Both of my parents came from humble and hard working beginnings; my Father’s family was composed of strong South Dakota and Pacific Northwest stock. My Mom born in Honolulu was raised in Kalihi, on the Island of Oahu. Her neighborhood which is a couple of miles or so from the airport, may be considered the “the projects” today- to me it was heaven, plumerias, shrimp chips and rainbow popsicles.  After graduating from Kamehameha High School, my Mom moved to Washington State.  My parents met in Everett, Washington while attending Junior College, they fell in love and the rest they say is history.

   Growing up mixed race, I always identified with all aspects of my heritage; but understandably, because of the fact that I look Caucasian, it was often times disregarded and I was not always accepted as anything, other than white.

Rewind to Clark Junior High, East Anchorage circa 1974, I had a handful of white friends – three in particular, that saved my butt on a few occasions. My experience in middle school, at least for the first year, was less about academia and more about dodging getting my *@# kicked. The kids were tough; some just not having me… nothin’ personal.  I would cringe at the fights I’d witness in the hallways, at lunch and after school…I thanked my lucky stars I managed not to be on the receiving end. With the best of intentions my parents wanted me exposed to racial diversity and some realness; a childhood better than, but more in line with, their experience.  Unfortunately for me, my three “best friends”, weren’t always available to run interference.  I devised a plan to win the student body of Clark Junior High over, one-at-a-time. If I earned their trust, with luck and skill, I’d create an army of protectors for this bony, white skinned girl.  And protected me they did, I had MY tribe.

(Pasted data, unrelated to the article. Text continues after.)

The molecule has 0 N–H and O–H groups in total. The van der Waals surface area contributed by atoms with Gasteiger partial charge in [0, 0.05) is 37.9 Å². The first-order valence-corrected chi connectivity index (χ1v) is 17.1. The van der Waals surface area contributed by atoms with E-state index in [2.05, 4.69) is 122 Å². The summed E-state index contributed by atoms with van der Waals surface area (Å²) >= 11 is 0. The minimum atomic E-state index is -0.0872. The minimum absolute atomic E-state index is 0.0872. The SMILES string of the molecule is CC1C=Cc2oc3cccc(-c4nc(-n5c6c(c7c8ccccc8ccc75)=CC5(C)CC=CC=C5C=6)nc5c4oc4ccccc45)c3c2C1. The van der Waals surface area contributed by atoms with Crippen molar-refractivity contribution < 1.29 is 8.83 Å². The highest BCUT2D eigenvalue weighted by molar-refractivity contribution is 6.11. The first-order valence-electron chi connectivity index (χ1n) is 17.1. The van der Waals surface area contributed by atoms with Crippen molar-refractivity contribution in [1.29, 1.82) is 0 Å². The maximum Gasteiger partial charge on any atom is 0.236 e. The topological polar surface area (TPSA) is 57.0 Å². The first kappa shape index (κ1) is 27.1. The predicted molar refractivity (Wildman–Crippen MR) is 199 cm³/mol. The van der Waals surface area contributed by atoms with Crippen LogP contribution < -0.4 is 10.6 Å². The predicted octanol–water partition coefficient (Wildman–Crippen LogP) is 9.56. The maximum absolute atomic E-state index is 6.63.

My friendships were racially defined and divided, I found myself running from group to group. As a teenager it proved exhausting. My teenage years were more focused on navigating a social system and finding “my place”.   “Lazy”, “average”, “but nice” were commonly used adjectives to describe me by my teachers... swell.